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Leucophlebia lineata is another pretty hawkmoth sporting a series of pink, yellow and white stripes on the forewings. This species is found from Pakistan through India and Sri Lanka, to eastern and southern China, down to South East Asia.

 

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Neococytius cluentius is one of the largest hawkmoths with a wingspan that can reach 17cm, and a long tongue of up to 22cm. It occurs from Mexico to Argentina, and has also been recorded as a stray in north Illinois and south Michigan.

 

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The record for the longest tongue belongs to Xanthopan morganii subsp. praedicta, a relatively large hawkmoth found in Madagascar famous for its long proboscis used for probing on flowers to feed on nectar. Thanks to its long proboscis, which can reach 25cm, this moth is well adapted for feeding from the flowers of star orchids, in which the nectar is kept at the bottom of a very long spur. While doing so the hawkmoth secures the pollination of the orchid.

 

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On the other hand, the adult of the hawkmoths in the subfamily Smerinthini, such as this Laothoe populi (the poplar hawkmoth), have extremely reduced mouthparts and are unable to feed. This moth is well distributed across Europe, as far as southern Turkey and eastward through Russia, and as far east as Irkutsk. It’s probably the most common hawkmoth in the UK where the adults fly between May and July.

 

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Sphingonaepiopsis gorgoniades with its 2-3 cm wing span is the smallest hawkmoth. It occurs in some countries in South-East Europe, Turkey, Ukraine, Southern Russia, Kazakhstan, Kyrgyzstan and Afghanistan. It has also been recorded in parts of the Middle East.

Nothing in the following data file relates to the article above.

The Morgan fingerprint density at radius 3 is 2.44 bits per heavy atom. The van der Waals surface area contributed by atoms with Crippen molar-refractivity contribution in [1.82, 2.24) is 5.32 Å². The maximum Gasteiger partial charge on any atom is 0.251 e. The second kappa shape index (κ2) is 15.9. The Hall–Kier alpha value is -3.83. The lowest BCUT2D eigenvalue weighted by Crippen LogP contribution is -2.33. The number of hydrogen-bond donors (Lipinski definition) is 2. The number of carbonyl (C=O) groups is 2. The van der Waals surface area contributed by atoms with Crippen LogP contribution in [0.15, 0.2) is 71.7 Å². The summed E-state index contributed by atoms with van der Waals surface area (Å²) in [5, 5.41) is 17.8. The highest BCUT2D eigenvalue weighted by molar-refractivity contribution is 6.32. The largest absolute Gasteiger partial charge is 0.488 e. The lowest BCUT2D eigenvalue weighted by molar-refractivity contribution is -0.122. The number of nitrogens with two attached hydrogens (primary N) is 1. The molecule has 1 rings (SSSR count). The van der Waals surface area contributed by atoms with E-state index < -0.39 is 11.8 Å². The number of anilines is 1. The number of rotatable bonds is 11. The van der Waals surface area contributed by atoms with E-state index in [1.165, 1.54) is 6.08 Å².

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The hawkmoth Euryglottis aper reminds me a bit of one of those soft toy puppets. It is a very hairy species as it flies at elevation of up to 2800m in Venezuela, Colombia, Ecuador, Peru and Bolivia.

 

The Museum collection contains representive specimens of 207 genera and around 1,300 species of hawkmoths; a global coverage of 85%. Of the 289,000 specimens of Sphingidae held in the Museum collections, 113,000 are dry pinned and a further 176,000 are unset and still in their original envelopes. The  Museum's collection is certainly the largest and most complete collection of sphingid in the world.

 

In the next post I will be featuring more pictures and information on other species of hawkmoths and I will also give a little bit of history about the original hawkmoths collection of the Natural History Museum. I hope you'll be back then.

 

Thanks for reading and I take this opportunity to wish all the readers a Merry Christmas and a very Happy New Year.

 

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A friendly convolvulus hawkmoth I met on a recent trip to Bulgaria. Isn't he cute?